Paul Baumer is the protagonist of All Quiet on the Western Front. He is presented as a typical German youth of his generation. He likes to socialize and drink with his friends and woo young women. Paul also has an emotional and artistic side. When the story begins, he is as eager as most of his peers to sign up for the war effort. At this point in the story, he is patriotic and idealistic. These traits are fostered by his teacher, Kantorek, who convinces many of his students to enlist.
As Paul experiences the horrors and deprivations of war, his character changes. He grows critical of those in power in particular and of the older generation in general. Unlike some of his comrades, Paul does not grow cynical. He still believes that there is hope left in the world, even if none can be seen from the front lines. He does not abandon his morals and still has a love of humanity. This is showcased in chapter 9 when he is stuck in a crater with a French soldier he has just mortally wounded. He attempts to bandage the enemy's wounds and give him water. When the soldier dies, Paul pleads with the corpse to forgive him, explaining that he never wanted to kill anyone.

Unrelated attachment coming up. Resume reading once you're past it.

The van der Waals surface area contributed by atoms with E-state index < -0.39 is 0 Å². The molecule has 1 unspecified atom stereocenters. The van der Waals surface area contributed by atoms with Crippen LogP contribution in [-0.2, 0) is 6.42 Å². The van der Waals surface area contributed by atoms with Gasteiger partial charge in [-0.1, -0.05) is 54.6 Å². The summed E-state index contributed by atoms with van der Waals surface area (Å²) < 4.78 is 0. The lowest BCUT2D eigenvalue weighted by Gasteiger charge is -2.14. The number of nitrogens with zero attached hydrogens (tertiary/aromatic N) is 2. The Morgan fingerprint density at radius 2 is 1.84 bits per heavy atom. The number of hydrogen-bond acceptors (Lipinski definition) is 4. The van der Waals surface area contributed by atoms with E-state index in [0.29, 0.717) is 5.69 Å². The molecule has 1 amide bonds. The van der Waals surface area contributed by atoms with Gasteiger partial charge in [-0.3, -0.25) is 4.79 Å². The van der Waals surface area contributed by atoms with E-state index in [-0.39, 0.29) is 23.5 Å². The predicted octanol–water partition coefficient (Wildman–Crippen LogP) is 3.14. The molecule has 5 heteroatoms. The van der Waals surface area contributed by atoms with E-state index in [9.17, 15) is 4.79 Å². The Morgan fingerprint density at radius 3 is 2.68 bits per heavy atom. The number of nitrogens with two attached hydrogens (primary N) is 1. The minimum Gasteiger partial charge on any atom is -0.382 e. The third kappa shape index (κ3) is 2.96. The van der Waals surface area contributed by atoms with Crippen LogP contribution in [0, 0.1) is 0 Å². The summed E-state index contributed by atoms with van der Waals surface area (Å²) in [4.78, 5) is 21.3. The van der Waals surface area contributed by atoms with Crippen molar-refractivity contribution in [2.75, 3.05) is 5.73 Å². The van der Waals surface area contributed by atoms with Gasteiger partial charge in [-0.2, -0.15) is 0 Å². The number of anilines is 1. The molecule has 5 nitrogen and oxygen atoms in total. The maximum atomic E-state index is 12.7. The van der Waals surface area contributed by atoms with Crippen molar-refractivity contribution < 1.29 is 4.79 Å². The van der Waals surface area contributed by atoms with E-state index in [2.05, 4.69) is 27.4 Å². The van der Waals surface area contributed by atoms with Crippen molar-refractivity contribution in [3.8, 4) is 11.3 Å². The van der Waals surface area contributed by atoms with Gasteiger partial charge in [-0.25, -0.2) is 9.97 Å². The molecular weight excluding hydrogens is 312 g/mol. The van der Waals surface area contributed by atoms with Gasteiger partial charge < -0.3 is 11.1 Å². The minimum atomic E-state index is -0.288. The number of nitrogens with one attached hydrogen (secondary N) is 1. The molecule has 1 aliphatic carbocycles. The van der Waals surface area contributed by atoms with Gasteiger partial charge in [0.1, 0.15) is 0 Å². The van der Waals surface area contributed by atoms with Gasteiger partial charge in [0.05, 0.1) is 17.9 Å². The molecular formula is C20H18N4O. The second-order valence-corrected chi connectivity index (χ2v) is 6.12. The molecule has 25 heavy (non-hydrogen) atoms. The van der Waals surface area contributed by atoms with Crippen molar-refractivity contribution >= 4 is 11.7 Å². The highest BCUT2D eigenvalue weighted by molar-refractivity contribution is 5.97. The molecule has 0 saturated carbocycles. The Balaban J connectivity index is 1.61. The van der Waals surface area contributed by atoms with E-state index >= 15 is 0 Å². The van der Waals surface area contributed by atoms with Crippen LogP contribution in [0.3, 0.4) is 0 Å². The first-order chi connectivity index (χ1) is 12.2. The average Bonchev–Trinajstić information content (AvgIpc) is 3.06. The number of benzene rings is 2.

Camaraderie is very important to Paul. His relationships with his fellow soldiers are his sustaining force. He recognizes that he and his friends are just typical young men trying to do what is right when everything around them is wrong. He feels most at ease around them. When he goes on leave and returns home in chapter 7, he feels disconnected, even alienated. Each time one of his friends dies, a little bit of Paul's humanity dies with them.
Overall, what makes Paul an effective narrator for this story is his ability to think critically. His insight into how those of his generation has been robbed of their potential and their humanity highlights the tragedy of the war. However, he presents such insights without condemnation or harsh judgment.